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Constitutional Consternation: Will the Individual Mandate Survive Constitutional Scrutiny? 

Co-Sponsored by the Public Interest Commitee and the Healthcare Reform Task Force
Wednesday, January 5, 2011
Audio Recording

Description
On December 13, 2010, Judge Henry Hudson of the Eastern District of Virginia found that the Accountable Care Act's requirement that every individual purchase health insurance or pay a penalty exceeds Congress' constitutional authority. Earlier that Fall, federal judges in Lynchburg, VA and Detroit, MI disagreed with Judge Hudson, dismissing constitutional challenges to the mandate. A Florida judge will hear oral arguments on cross summary judgment motions by 20 state attorneys general and the Department of Health and Human Services on December 16th, and some expect him to issue his opinion by the end of the year. 

As courts begin to weigh in on the constitutionality of the individual mandate, the expected split in the circuits is becoming a reality. AHLA has invited Peter Urbanowicz and  Professor Andrew Koppelman, both of whom have spent significant time studying the constitutional implications of the individual mandate, to discuss their views on a January 5, 2011 webinar.

This is a memorable discussion of the constitutionality of the individual mandate in the Accountable Care Act. As an activity supported by AHLA's Public Interest initiative, the recording of this webinar has been made available for free.  

Presenters 

  • Peter Urbanowicz is Managing Director of Alvarez & Marsal. He previously served as General Counsel of Tenet and as Deputy General Counsel in the Department of Health and Human Services. Peter co-authored an article entitled “Constitutional Implications of an 'Individual Mandate' in Health Care Reform” for The Federalist Society.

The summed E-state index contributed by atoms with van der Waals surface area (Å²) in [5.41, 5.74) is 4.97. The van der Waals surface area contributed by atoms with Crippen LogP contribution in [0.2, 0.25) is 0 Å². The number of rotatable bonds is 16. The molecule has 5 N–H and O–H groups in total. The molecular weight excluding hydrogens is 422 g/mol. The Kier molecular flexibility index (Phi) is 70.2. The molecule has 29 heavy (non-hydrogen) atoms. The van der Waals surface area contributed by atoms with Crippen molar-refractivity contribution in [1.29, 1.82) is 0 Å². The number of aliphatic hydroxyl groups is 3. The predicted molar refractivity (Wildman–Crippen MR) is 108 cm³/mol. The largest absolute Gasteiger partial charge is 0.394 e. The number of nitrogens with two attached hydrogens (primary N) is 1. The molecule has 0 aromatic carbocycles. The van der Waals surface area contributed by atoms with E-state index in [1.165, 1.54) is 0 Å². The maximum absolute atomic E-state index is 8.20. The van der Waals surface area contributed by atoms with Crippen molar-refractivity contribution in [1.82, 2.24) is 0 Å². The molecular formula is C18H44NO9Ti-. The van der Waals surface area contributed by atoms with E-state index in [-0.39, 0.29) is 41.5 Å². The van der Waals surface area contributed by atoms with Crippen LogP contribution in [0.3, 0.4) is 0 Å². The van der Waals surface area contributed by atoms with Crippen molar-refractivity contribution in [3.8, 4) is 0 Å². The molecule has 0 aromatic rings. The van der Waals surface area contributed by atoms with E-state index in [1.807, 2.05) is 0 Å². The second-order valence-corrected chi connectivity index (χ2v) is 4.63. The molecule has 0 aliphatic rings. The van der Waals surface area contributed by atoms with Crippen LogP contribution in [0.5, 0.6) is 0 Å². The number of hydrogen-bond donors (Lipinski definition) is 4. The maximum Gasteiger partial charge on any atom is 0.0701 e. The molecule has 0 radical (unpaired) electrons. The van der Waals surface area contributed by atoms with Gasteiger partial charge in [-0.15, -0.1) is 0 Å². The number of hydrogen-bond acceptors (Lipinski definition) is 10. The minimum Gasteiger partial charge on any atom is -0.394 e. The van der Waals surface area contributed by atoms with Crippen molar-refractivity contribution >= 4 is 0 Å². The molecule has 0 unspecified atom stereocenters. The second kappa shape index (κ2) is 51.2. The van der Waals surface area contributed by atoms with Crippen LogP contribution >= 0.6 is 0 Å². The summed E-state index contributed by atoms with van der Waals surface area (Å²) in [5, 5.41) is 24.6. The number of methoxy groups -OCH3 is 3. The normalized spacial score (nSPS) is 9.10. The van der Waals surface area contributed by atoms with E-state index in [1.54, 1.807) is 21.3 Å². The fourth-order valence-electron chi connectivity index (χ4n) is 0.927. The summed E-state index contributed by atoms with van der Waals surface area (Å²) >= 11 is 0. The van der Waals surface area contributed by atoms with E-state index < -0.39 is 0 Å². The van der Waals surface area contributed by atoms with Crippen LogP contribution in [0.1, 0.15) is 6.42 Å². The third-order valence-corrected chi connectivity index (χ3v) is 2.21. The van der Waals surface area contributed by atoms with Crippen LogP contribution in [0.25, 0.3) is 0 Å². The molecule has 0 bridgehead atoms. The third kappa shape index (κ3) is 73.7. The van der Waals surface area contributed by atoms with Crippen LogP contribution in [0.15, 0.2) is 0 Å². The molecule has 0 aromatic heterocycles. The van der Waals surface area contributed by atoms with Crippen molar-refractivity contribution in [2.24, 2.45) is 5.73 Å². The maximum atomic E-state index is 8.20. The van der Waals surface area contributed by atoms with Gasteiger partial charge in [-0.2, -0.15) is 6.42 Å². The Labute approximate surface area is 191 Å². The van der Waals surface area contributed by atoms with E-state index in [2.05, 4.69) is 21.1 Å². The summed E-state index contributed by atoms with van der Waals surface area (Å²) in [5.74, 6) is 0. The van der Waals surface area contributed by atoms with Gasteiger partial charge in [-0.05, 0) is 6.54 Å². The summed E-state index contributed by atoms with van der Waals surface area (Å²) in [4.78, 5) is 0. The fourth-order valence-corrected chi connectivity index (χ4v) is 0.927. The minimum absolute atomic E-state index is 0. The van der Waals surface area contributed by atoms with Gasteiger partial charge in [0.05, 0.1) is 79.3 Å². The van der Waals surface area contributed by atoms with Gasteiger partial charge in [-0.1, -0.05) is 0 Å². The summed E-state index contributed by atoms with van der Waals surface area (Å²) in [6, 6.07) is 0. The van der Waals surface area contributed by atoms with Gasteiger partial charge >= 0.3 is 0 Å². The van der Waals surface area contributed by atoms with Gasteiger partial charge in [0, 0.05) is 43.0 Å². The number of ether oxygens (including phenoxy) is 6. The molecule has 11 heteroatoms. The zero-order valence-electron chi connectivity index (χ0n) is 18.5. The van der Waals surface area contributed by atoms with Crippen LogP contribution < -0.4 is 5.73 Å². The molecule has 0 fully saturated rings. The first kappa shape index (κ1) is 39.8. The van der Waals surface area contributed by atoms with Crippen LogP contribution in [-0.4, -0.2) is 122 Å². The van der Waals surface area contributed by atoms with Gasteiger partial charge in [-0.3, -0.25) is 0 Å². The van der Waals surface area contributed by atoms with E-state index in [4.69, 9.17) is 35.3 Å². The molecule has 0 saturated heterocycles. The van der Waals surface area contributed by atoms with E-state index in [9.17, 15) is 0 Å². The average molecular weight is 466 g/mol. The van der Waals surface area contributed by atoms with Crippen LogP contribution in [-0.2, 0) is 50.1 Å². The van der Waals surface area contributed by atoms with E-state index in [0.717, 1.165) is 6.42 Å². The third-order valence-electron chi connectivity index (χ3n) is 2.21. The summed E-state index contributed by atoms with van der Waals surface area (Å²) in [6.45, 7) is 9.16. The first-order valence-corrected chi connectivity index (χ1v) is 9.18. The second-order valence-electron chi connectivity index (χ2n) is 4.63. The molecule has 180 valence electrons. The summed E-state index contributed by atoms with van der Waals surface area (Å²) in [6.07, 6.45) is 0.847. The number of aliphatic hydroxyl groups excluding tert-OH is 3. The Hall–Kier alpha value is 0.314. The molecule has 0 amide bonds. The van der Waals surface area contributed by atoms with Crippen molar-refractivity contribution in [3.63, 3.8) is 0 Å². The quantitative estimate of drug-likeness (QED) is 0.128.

• Andrew Koppelman is the John Paul Stevens Professor of Law at Northwestern University. Andrew is an expert in Constitutional Law and political philosophy. His current research focuses on paternalism and perfectionism in the law, with special attention to the enforcement of morals.

These two exceptionally well qualified individuals will debate the merits and probe the strengths and weaknesses of the opinions that have been issued thus far. They may also provide their views on how these disparate opinions work their way to the highest court in the land to ultimately decide the individual mandate's fate.

All Public Interest resources and initiatives are available free of charge or at a nominal cost, made possible thanks to the Public Interest Committee and the generosity of our Individual and Industry Public Interest donors. www.healthlawyers.org/PublicInterest


 
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